What good are earning credit card rewards if you don’t use them? Here’s how I have used my points to save money on travel since I started earning them a year ago. Since I have focused mostly on earning points, I haven’t had as many opportunities to spend them yet, so this post will be considerably shorter than Part 1.

Note that I don’t count travel expenses covered by the Sapphire Reserve’s $300 annual travel credit as a redemption as I view it more as a rebate of the $450 annual fee, making the card effectively $150 annually. In addition, the cash prices listed for flights were the prices at the time I booked my reward flights, and are based on a round-trip basis (flight price = round-trip price / 2) when possible. For various reasons, one-way fares are almost always significantly more expensive, so listing the round-trip price is a more fair comparison for calculating the value of points.

Also, you may notice that my redemptions listed here are all flights, even though I could also use my points toward hotel redemptions. In general, I find that flight redemptions have greater value since there is much less variance and flexibility with flight pricing by comparison. I have a different strategy for hotels which I explain in more detail in a future post.

Redemption 1: Visiting family for the holidays

Date Airline Destination Cash Price Point Price Redemption method Redemption Value (cents / point)
12/16-12/26 Southwest SAN $458 30,383 (18,000) UR -> Southwest 1.51 (2.54)

My first redemption allowed me to make my annual visit home almost for free! At the time, I had about 12,000 Southwest miles sitting in my account from previous flights that I had taken. The cash price of the tickets at the time I booked was $458 round-trip, or 30,383 Southwest miles, or 1.51 cents per mile. Southwest prices their redemptions in proportion to the going cash rate, with the value per point typically falling between 1.5 and 1.7 cents per point. In this particular case, the value per point was on the low end, and I might have decided to fly a different airline or pay in cash instead of paying the full 30k points. However, since I only had to put up enough points for an additional 18,000 miles, I effectively got $458 of value for the 18,000 points I kicked in, or 2.54 cents per point spent! This is an excellent value for a point redemption, and really showcases the power of using UR points to top up an existing balance for a redemption.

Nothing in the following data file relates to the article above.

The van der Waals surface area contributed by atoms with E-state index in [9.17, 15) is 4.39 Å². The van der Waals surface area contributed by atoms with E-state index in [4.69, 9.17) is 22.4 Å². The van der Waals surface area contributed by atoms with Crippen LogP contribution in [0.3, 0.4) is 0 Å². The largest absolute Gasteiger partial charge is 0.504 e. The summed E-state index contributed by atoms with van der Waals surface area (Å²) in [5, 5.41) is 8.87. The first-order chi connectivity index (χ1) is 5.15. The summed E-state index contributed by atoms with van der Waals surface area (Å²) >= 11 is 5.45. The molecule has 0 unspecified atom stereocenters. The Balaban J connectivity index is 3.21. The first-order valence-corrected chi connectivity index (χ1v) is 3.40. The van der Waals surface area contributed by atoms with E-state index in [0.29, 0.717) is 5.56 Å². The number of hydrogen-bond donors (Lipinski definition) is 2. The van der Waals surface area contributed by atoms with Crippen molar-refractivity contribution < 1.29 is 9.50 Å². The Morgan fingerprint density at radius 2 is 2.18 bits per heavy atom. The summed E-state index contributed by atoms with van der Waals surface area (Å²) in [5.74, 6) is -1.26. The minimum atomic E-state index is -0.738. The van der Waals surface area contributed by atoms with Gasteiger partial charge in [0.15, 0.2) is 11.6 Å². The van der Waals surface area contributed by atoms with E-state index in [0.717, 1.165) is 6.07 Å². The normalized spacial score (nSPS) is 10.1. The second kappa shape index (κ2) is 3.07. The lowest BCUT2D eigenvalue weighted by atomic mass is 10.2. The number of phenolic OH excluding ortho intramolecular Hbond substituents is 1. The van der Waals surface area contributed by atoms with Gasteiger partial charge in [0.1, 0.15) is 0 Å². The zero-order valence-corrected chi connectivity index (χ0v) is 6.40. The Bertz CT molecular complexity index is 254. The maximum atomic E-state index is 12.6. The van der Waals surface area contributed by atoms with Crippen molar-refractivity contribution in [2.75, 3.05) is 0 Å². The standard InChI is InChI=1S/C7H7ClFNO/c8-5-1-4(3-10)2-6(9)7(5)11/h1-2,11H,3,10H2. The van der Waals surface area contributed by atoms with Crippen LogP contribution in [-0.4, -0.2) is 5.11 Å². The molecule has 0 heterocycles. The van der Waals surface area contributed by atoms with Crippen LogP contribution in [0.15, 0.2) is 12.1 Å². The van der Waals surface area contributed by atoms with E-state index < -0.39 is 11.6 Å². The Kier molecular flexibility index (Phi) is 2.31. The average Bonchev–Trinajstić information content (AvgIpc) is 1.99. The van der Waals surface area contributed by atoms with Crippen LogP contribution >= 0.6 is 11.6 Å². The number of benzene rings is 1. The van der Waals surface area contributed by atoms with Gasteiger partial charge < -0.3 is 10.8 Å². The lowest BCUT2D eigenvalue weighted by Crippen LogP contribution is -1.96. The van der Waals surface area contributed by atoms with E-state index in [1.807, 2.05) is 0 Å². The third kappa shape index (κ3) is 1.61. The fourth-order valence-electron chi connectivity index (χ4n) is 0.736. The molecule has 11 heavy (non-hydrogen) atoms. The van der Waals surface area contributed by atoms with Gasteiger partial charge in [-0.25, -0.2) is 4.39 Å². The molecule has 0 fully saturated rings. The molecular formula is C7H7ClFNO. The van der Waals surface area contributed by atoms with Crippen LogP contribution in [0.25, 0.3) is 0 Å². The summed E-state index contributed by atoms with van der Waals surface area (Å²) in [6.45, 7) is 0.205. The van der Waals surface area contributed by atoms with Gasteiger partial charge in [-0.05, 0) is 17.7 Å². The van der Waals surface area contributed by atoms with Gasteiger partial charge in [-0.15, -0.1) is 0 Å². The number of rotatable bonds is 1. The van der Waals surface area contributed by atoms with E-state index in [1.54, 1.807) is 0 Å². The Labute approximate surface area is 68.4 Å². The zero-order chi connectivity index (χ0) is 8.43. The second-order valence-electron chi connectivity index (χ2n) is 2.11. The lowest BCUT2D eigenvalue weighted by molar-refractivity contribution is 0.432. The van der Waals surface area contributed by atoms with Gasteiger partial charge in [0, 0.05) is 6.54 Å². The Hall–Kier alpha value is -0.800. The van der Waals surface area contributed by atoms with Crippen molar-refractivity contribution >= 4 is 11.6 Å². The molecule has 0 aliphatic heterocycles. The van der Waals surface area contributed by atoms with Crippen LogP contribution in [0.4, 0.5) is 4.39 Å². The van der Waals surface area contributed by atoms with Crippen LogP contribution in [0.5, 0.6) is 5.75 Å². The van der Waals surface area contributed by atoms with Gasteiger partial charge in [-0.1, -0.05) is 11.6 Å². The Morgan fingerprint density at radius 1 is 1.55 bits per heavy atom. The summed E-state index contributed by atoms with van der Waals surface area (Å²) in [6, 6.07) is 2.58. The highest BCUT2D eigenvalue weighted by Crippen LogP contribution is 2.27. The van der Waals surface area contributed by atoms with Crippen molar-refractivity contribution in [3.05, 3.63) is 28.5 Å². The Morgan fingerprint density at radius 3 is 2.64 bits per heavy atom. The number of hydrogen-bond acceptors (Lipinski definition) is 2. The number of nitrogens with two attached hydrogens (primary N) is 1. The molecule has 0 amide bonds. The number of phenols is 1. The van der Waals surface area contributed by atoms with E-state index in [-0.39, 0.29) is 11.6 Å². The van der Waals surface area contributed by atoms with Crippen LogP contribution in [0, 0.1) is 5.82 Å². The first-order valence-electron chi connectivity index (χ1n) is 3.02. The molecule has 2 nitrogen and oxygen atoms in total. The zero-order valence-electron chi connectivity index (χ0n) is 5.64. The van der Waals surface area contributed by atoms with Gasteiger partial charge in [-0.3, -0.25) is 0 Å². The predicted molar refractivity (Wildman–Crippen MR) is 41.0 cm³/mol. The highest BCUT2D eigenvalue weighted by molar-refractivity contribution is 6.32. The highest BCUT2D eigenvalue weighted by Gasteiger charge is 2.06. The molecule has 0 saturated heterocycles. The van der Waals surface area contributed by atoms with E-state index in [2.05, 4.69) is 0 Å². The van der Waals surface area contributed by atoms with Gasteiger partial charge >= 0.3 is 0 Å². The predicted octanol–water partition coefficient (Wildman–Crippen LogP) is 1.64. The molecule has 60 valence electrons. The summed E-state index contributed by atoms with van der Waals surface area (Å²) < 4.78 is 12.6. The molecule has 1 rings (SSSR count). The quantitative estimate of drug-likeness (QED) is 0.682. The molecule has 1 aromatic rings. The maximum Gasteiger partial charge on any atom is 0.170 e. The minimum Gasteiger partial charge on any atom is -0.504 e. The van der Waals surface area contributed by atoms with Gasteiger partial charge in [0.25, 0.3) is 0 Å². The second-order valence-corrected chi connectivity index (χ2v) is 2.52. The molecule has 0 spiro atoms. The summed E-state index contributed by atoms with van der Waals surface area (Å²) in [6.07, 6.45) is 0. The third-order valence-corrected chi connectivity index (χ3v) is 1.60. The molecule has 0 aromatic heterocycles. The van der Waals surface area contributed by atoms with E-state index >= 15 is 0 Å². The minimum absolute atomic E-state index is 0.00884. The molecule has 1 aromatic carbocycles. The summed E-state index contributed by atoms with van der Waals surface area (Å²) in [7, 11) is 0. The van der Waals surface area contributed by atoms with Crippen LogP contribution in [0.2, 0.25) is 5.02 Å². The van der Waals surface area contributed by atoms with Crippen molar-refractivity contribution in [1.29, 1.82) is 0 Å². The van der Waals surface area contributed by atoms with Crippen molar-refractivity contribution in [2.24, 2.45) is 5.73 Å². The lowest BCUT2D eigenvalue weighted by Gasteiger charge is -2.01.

Redemption 2: Trip to Japan and visiting family

Date Airline Destination Cash Price Point Price Redemption method Redemption Value (cents / point)
4/28 ANA HND $704 35,000 United miles 2.01
4/30-5/2 JAL HKD $209 9,000 UR -> British Airways 2.32
5/11 ANA SJC $704 35,000 United miles 2.01
5/15 AA ORD $223 10,000 UR -> British Airways 2.23

As of this writing, I haven’t actually taken this trip yet as I will be travelling in about a week’s time. Shown above is the itinerary that I have planned out and how I have paid for it.

I first started by booking my flights to and from Japan using the 57,000 United miles that I earned from getting the United MileagePlus Explorer card last year, plus about 13,000 leftover United miles that I had accumulated in the past. I could have also transferred the missing 13,000 miles from my Chase account to top up the balance if I needed to. This got me to 70,000 United miles, which is enough to redeem for a round trip economy ticket between the US and Japan! The closest major international airport to me (O’Hare) has direct flights to both Narita and Haneda airports, so I got a direct flight to Haneda on ANA both because their service is superior to United (as would be expected of a Japanese airline), and because Haneda is much closer to the center of Tokyo than Narita. If you ever travel to Tokyo, try to fly in to Haneda if possible since it will save you at least an hour each way on the train to Tokyo. This flight was priced at $704, so by paying with 35,000 United miles, I got a value of 2.01 cents per mile in value!

Since I will be travelling at the end of April, I am taking a side trip north to Hakodate in order to see the last of the cherry blossoms and to get a feel for Hokkaido, Japan’s northernmost prefecture. Fortunately, I was able to score some very cheap flights by transferring my UR points to British Airways, and then using them to book flights on Japan Airlines for 4,500 points each way! For short, direct flights (especially outside of the US), it’s hard to beat the value that British Airways miles can provide! These flights would have cost $209 if I were to pay cash, so by using points instead I got 2.32 cents per point in value!

On my way back from Japan, I will be flying ANA to San Jose in order to visit family before I return back home. United allows open-jaw itineraries on award flights, and I am making use of it here on my return flight. Like my outbound trip, this flight was priced at $704, so by using 35,000 United miles, I got a value of 2.01 cents per mile!

Finally, I will be returning to O’Hare via an American Airlines flight that I booked for 10,000 British Airways miles (transferred from UR points). The one-way cash price for this flight was $223, so I got 2.23 cents per point of value!


By strategically using the points that I have earned, I am able to redeem them for travel at a significant discount, netting over 2 cents per point in value for economy-class flights. Given that I also aim to earn a credit card signup bonus every 3 months or so, I likely won’t have to pay for flights out of pocket for the foreseeable future unless I choose to. Who doesn’t like free travel?